Изображения страниц

And too impatiently stamped with your foot :
Yet I insisted, yet you answered not;
But, with an angry wafture of your hand,
Gave sign for me to leave you: So I did;
Fearing to strengthen that impatience,
Which seemed too much enkindled; and withal
Hoping it was but an effect of humor,
Which sometime hath his hour with every


It will not let you eat, nor talk, nor sleep,
And, could it work so much upon your shape,
As it hath much prevailed on your condition,
I should not know you, Brutus. Dear my lord,
Make me acquainted with your cause of grief.
BRU. I am not well in health, and that is

POR. Brutus is wise, and were he not in health, He would embrace the means to come by it. BRU. Why, so I do : — good Portia, go to bed. POR. Is Brutus sick, and is it physical To walk unbraced, and suck up the humors Of the dank morning? What, is Brutus sick, – And will he steal out of his wholesome bed, To dare the vile contagion of the night, And tempt the rheumy and unpurgéd air To add unto his sickness? No, my Brutus ; You have some sick offence within your mind, Which, by the right and virtue of my place, I ought to know of: And upon my knees I charm you, by my once commended beauty, By all your vows of love, and that great vow Which did incorporate and make us one, That you unfold to me, yourself, your half, Why you are heavy; and what men to-night Have had resort to you, for here have been Some six or seven, who did hide their faces Even from darkness.

[blocks in formation]

Of your good pleasure? If it be no more,
Portia is Brutus' harlot, not his wife.

BRU. You are my true and honorable wife;
As dear to me, as are the ruddy drops
That visit my sad heart.

POR. If this were true, then should I know this secret.

I grant I am a woman; but, withal,

A woman that Lord Brutus took to wife :
I grant I am a woman; but, withal,
A woman well-reputed, Cato's daughter.

[merged small][merged small][merged small][merged small][merged small][merged small][merged small][ocr errors][merged small][merged small][merged small][merged small][merged small][merged small][merged small][merged small]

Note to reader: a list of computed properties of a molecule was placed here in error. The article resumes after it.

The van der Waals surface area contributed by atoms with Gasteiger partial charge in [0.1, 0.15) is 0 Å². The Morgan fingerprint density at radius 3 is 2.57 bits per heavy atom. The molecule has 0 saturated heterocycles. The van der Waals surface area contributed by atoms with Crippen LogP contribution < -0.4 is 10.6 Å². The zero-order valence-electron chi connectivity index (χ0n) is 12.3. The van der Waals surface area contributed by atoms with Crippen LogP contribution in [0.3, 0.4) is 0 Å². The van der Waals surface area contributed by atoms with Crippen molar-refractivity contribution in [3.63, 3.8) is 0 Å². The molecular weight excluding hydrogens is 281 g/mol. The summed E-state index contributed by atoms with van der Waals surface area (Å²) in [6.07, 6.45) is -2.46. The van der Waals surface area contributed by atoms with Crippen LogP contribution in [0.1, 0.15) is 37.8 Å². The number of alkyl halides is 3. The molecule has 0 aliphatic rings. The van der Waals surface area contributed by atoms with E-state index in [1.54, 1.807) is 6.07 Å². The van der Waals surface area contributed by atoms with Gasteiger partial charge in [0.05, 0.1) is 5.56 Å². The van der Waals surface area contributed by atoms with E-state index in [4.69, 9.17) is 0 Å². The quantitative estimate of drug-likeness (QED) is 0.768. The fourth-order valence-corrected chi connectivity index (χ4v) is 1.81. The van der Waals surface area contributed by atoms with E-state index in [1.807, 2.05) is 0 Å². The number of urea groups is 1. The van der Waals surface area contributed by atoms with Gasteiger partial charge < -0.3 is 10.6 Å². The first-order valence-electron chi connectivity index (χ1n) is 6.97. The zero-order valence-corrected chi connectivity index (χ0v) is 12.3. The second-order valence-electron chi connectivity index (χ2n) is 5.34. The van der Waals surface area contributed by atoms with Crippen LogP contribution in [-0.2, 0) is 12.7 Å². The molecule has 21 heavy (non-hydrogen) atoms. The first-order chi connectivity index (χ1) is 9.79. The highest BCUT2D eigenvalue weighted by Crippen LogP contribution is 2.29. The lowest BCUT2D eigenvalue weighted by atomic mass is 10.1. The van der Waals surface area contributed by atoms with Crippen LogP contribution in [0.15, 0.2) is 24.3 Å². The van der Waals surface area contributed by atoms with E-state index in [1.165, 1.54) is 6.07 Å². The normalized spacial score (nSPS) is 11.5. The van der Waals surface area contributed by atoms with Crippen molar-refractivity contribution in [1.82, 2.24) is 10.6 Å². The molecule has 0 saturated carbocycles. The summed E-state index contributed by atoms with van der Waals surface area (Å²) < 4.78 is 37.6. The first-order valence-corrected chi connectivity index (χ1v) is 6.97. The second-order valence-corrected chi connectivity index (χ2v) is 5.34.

"But I," he replied, "have promised another, when love was free,

To love her alone, alone, who alone and afar loves me."


"Why, that," she said, "is no reason. always free, I am told.


Will you vow to be safe from the headache on Tuesday, and think it will hold ?"


"But you," he replied, "have a daughter, a young little child, who was laid

In your lap to be pure; so I leave you the angels would make me afraid."


The angels

"O that," she said, "is no reason. keep out of the way; And Dora, the child, observes nothing, although you should please me and stay."


66 Why, now,

"Love's a virtue for heroes!
snow on high hills,

At which he rose up in his anger,
you no longer are fair!

-as white as the

Why, now, you no longer are fatal, but ugly and And immortal as every great soul is that strughateful, I swear.' gles, endures, and fulfils.



"These "I love my Walter profoundly, you, Maude, though you faltered a week,

At which she laughed out in her scorn, men! O, these men overnice, Who are shocked if a color not virtuous is frankly For the sake of... what was it? an eyebrow? or, put on by a vice." less still, a mole on a cheek?

[merged small][ocr errors]



"I determined to prove to yourself that, whate'er you might dream or avow

"What reason had you, and what right, — I appeal to your soul from my life, To find me too fair as a woman? Why, sir, I am By illusion, you wanted precisely no more of me than you have now.

pure, and a wife.

[blocks in formation]
[ocr errors]

"If a man finds a woman too fair, he means sim-
ply adapted too much
To uses unlawful and fatal.
The praise ! — shall
I thank you for such?


"Too fair?-not unless you misuse us! and surely